Researchers looked at the cases of 3,599 children aged between one month and 17 years old including the effects of physical attacks, stealing or breaking a sibling's toys and psychological aggression.
Almost a third of the children studied reported at least one such incident and researchers found that those aged between one month and nine years old felt the most distress after being physically attacked than older children.
According to the study, which has been published in the medical journal Paediatrics, aggression between siblings could have the same bearing on mental health as bullying among peers.
Corinna Jenkins Tucker, the lead researcher to compile the study at the University of New Hampshire in the US, said: 'Even kids who reported just one instance had more mental health distress.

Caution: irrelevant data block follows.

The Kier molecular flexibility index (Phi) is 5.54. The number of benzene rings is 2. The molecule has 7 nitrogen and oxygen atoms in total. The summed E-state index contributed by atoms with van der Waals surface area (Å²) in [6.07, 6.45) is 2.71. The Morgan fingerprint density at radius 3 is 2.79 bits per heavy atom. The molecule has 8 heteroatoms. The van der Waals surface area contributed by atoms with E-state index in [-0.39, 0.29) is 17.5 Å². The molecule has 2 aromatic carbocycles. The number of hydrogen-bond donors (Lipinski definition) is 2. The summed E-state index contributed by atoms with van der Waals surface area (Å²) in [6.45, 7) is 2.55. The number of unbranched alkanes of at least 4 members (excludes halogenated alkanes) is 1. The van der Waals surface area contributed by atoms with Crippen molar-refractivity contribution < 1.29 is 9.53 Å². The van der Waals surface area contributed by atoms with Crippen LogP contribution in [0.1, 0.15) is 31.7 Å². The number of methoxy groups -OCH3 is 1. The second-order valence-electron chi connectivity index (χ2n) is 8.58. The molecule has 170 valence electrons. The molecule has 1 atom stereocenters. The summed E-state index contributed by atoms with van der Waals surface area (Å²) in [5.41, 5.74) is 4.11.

'Our study shows that sibling aggression is not benign for children and adolescents, regardless of how severe or frequent.'
She added that while some parents think that sibling fighting can even be beneficial to growing up it can have serious mental health implications.
She said: 'If siblings hit each other, there's a much different reaction than if that happened between peers.
The research team used data from The National Survey of Children's Exposure to Violence to complete the study.
Children were interviewed by phone about victimisation in the past year.
A parent or other adult caregiver answered on behalf of children under age 9.